Tuesday, February 17, 2009

I'm #26! Yay!

Ranking blogs is so "old media".

There was a time when Time Magazine was a truly national magazine, without an obvious political agenda and as such, was a valuable resource for newshounds. I think that time was for a year or two in the mid 1970's.

Alas, those days are gone. What better evidence for this than their current list of the top 25 blog sites for 2009? I was discouraged and outraged when I discovered that my own blog A Model Media Ecologist is not considered by Time Magazine to be one of the top 25 blogs (in the country, the world, the blogosphere?) Time seems to be completely unaware that A Model Media Ecologist won the Blogger of the Year Award (see here).

Here's a Media Ecology question. Why aren't magazines in trouble like newspapers? Specifically, why isn't Time in jeopardy?

I realize that such sour grapes are unbecoming a model media ecologist. Time Magazine has as much right to exist as the next main stream media publication, biases and all. Of course, you may wonder why any of the main stream media should be judging and ranking any the new media in the first place. Isn't there a conflict of interest there?

I wrote an imaginary letter of complaint to Time and received this imaginary reply:

Dear (your blog name here):

We appreciate your concern about the many worthy blog sites that did not make it into our pantheon of the Top 25. Perhaps it will be of some solace to you to be told (and this is completely off the record) that your own blog missed it by only that much, that is, (your blog name here) came in at 26!

Congratulations, and better luck next year!


Time Magazine

It is some solace, but not much. I might feel better if my imaginary Time Magazine correspondent had taken the trouble to actually type the name of my blog into his boilerplate.

Oh well, its on to the Peabody Awards!

Monday, February 2, 2009

Un-Buttoning Cinema

Film criticism prospers when time flies like a boomerang.

In the current issue of The New Yorker, David Denby bemoans the decline of the Academy Awards selection process, focusing on the paltry quality of this year’s Oscar picks compared to previous years. In toting up the golden votes present vs. past, he notes:
The total of thirteen nominations for “Benjamin Button” has to be some sort of scandal. “Citizen Kane” received nine nominations, “The Godfather: Part II” eleven, and this movie, so smooth and mellow that it seems to have been dipped in bourbon aging since the Civil War, is nowhere close to those two.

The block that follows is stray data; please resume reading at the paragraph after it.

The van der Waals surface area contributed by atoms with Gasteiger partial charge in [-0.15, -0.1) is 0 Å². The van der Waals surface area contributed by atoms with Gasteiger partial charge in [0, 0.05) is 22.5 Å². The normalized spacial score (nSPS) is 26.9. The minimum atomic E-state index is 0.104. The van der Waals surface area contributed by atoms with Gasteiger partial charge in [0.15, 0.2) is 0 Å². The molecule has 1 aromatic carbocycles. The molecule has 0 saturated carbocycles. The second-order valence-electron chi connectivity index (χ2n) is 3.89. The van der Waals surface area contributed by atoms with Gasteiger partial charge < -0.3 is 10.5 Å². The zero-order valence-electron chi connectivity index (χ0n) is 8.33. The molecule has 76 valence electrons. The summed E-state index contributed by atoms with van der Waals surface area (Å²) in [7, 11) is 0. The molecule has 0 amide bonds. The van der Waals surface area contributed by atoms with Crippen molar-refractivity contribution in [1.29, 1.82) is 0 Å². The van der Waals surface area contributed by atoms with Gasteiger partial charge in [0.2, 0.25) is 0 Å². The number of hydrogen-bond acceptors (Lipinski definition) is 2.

If we accept Denby’s premise that the Academy of Motion Picture Arts and Sciences Awards was ever about quality rather than commerce, and concentrate on the seeming vacuity of Benjamin Button it is clear that Denby misses the true message of the film, which is both a savage rebuttal of traditional linear modes of film viewing and a call to arms for all of us to revisit and re-evaluate our cinema favorites by viewing them in reverse.

I have obtained a bootleg DVD of Benjamin Button and have discovered that the film plays much better backward rather than forward. By means of the reverse button on my remote control, I can watch the marvel of the film’s protagonist growing old while everyone and everything around him rejuvenates. For example, Cate Blanchette transforms from a crotchety middle aged woman with a truly Medean mother complex into a vibrant young woman with an alarming Oedipal complex.

In forward time Benjamin Button takes us through a veritable IMDb of cinematic classics as the protagonist de-matures through a Grapes of Wrath New Orleans, an End of an Affair Moscow, a Guns of Navaronne war era, A Harold and Maude 50’s romance, a decidedly non Brando-esque Wild One on a road trip, until finally settling into a perverse version of Look Who’s Talking. In reverse, Benjamin Button’s United States of America progresses from its present Bush-ian chaos back to a golden age when robber barons, racial apartheid and the absence of womens’ or workers’ rights characterized the century.

Benjamin Button is beyond post-modern and therefore deserves something beyond post-modern critcism. Looking backwards, as it were, may be the new technique for looking forwards. For example, run Citizen Kane in reverse, and the Wellsian morality tale takes on a new patina. Rather than summing up or explaining a man's entire life experience by means of a lost childhood toy, getting that "Rosebud" discovery out of the way at the beginning of the film enables us to see that Kane is really about growing young gracefully. In the end (former beginning) of the film, young Kane is joyfully reunited with his beloved sled and returns to a life where happiness is determined by the ups and downs of snow accumulation.

The Godfather: Part II in reverse chronicles the ascent of Michael Corleone from the depths of mafia moral corruption of America circa 1955 to the heights of the mafia moral corruption left over from The Godfather: Part I, setting us up for his ultimate regeneration in the backwards viewing of that previous epic.

This new approach to film criticism, which might be call pre-post modernism, works for film after film, whether its Tom Joad and his family triumphantly returning to their Oklahoma farm, in effect putting the wine back into the grapes, or Moses closing the Red Sea as the Israelites reconsider the relative merits of being the “chosen people.”

I’ve run dozens of films through this reverse critical process and the result has been a deeper understanding of the human condition and the art of filmmaking. The sole exception so far for some reason is Memento, which makes no sense no matter which way its viewed.